This month is going to be all about the Duke and Duchess of Cambridge’s ten-year wedding anniversary. There will be magazine covers and embiggening stories and sugary profiles. I’ve also heard the conspiracy that once the Keens hit a decade of marriage, the wheels will fall off and they’ll divorce? Which isn’t going to happen. I mean, never say never, but my take has always been: Kate will never leave William, but he might leave her. The only way William would walk would be if he actively thinks she’s harming his Future King status or if he thinks he’s got someone better waiting in the wings. None of that is the case presently, from what I can see. William appreciates Kate for the “dedicated family man” cover she gives him, and he’s never going to find anyone else who will put up with all of his sh-t. So, with that in mind, please enjoy this preview of People Magazine’s special edition for the Keen Anniversary:
It seems impossible, but a decade has flown by since a global audience of millions watched Prince William marry his college sweetheart, Kate Middleton, on April 29, 2011. Now PEOPLE is commemorating the occasion with a new special edition, William and Kate: 10 Joyous Years, which traces their lives together beginning with their courtship at the University of St. Andrew’s in Scotland, through their brief split, to their engagement, and to today, as the couple devotes themselves to their three kids—Prince George and Prince Louis and Princess Charlotte—and to the charitable causes that move them.
This collector’s edition also includes a detailed look back at William and Kate’s glorious spring wedding. As expected, there was the grandeur and age-old traditions that have held the royal-watchers rapt since Queen Elizabeth’s 1947 nuptials to Prince Philip were broadcast live over the radio to 200 million listeners. There was Kate’s jaw-dropping gown (by British designer Sarah Burton for Alexander McQueen), gleaming horse-drawn carriages, a flyover by the Royal Air Force and cheers for newlywed kisses on the balcony of Buckingham Palace.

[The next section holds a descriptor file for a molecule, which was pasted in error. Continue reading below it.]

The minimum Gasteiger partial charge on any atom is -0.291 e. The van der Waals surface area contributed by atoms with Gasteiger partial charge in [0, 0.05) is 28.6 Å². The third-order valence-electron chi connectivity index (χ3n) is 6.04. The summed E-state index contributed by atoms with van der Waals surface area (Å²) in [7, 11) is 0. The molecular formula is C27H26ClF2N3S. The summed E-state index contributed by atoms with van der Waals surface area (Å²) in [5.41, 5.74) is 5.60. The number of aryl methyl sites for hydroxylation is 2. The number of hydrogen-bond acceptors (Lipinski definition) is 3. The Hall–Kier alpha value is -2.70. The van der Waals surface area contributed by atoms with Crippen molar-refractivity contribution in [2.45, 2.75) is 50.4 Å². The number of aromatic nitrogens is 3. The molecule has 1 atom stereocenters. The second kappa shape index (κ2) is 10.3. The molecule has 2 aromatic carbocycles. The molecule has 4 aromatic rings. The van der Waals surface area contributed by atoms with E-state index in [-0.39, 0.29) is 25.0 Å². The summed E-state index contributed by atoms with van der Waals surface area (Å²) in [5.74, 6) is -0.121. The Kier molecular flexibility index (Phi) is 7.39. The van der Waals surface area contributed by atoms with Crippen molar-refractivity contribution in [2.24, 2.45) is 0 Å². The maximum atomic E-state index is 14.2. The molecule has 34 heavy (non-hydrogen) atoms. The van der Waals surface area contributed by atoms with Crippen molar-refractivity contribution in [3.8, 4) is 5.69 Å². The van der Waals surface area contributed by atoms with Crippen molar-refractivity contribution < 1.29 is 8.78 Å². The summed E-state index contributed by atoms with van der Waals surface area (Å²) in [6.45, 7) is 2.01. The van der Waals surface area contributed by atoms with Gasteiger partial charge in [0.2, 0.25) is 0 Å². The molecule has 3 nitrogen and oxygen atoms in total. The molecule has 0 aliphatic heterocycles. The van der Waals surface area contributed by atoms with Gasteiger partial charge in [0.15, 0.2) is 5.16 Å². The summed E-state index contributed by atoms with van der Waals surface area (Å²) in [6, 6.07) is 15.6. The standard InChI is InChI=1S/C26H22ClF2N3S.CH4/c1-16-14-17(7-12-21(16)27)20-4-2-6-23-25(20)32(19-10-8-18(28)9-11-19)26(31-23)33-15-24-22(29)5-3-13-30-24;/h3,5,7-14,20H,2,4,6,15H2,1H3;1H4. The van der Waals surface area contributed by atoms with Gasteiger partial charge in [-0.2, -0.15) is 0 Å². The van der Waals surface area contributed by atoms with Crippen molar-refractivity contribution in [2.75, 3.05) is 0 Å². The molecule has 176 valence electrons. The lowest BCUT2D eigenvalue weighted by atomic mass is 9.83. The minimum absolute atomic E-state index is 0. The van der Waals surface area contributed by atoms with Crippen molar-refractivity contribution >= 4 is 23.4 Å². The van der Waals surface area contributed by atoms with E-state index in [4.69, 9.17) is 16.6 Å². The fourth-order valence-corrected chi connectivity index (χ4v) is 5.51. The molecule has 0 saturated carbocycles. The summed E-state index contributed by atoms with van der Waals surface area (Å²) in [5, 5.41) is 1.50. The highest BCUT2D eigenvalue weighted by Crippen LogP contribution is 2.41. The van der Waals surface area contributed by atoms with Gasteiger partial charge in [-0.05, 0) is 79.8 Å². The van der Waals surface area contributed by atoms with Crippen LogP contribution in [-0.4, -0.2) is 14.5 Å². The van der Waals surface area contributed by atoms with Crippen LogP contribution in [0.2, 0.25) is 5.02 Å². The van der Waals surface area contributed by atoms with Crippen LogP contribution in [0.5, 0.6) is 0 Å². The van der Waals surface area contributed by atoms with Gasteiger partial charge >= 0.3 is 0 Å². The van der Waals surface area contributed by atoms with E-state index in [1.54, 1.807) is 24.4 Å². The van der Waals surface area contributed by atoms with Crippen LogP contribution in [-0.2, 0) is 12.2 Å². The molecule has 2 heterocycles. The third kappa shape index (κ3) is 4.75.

But there were also plenty of signs that served to say: This is not your nan’s royal wedding. The most obvious update to the House of Windsor—the bride herself. Kate Middleton was a commoner and a confident, grown-up woman, not a 20-year-old member of Britain’s aristocracy, as William’s mother, Lady Diana Spencer, had been when she married Prince Charles. After dating William for nearly 10 years before they announced their engagement, Kate had no illusions about what her life as a royal would be and the down-to-earth tone she intended to bring to it.
Throughout the one-hour ceremony, Will and Kate appeared lighthearted, locking eyes and smiling, a united team of equals genuinely enjoying their day. The whole affair “felt like being at a family wedding, albeit quite a large one,” a guest and friend of the Middletons, Tim Hirst, told PEOPLE. “It was very intimate, very comfortable, very friendly—you had to keep pinching yourself to remember that this was the most amazing wedding of the future King and Queen.”
That remains true today. Yes, the Duke of Cambridge is an heir to the British throne and his wife will someday be Queen Consort. But at home, they are simply William and Kate. He’ll make tea for guests, she might serve enchiladas. As Dad and Mum, they divvy up the parenting duties that seem to have multiplied as school and work went remote during the COVID pandemic. “I’ve become a hairdresser . . . much to my children’s horror,” Kate has shared. The pair have also been homeschooling George, 7, Charlotte, 5, and Louis, 2, and conducting work by video. To help, they’ve been given use of the Queen’s Sandringham country house, not far from their Anmer Hall home. “It’s a lovely, welcoming house,” a source told PEOPLE.
People also embiggens William for following in “his father’s environmentalist footsteps,” because he said words in a documentary about how he’s keen. Kate is embiggened as well for “concentrating on early childhood development” with her landmark “Five Big Questions,” a survey so stupid, they had to fill in the results with secondary polling. And don’t forget the pie charts! People Mag also promises to highlight “how the Middleton family has thrived in the spotlight that came when Kate married into royalty,” which is how you know that the Middletons are the sources for much of this f–kery.
A few more things: “This is not your nan’s royal wedding.” I disagree. The wedding was just a run-of-the-mill royal wedding with zero special touches or modernization. The idea that the wedding was modern because of Kate, “a commoner and a confident, grown-up woman, not a 20-year-old member of Britain’s aristocracy, as William’s mother, Lady Diana Spencer,” well, have they checked on the big girl lately? Because they’re still infantilizing this nearly 40-year-old woman. She picks out her own clothes and goes to the potty and we’re supposed to be super-impressed! Besides, Kate has shown in the past decade that she’s a true Victorian.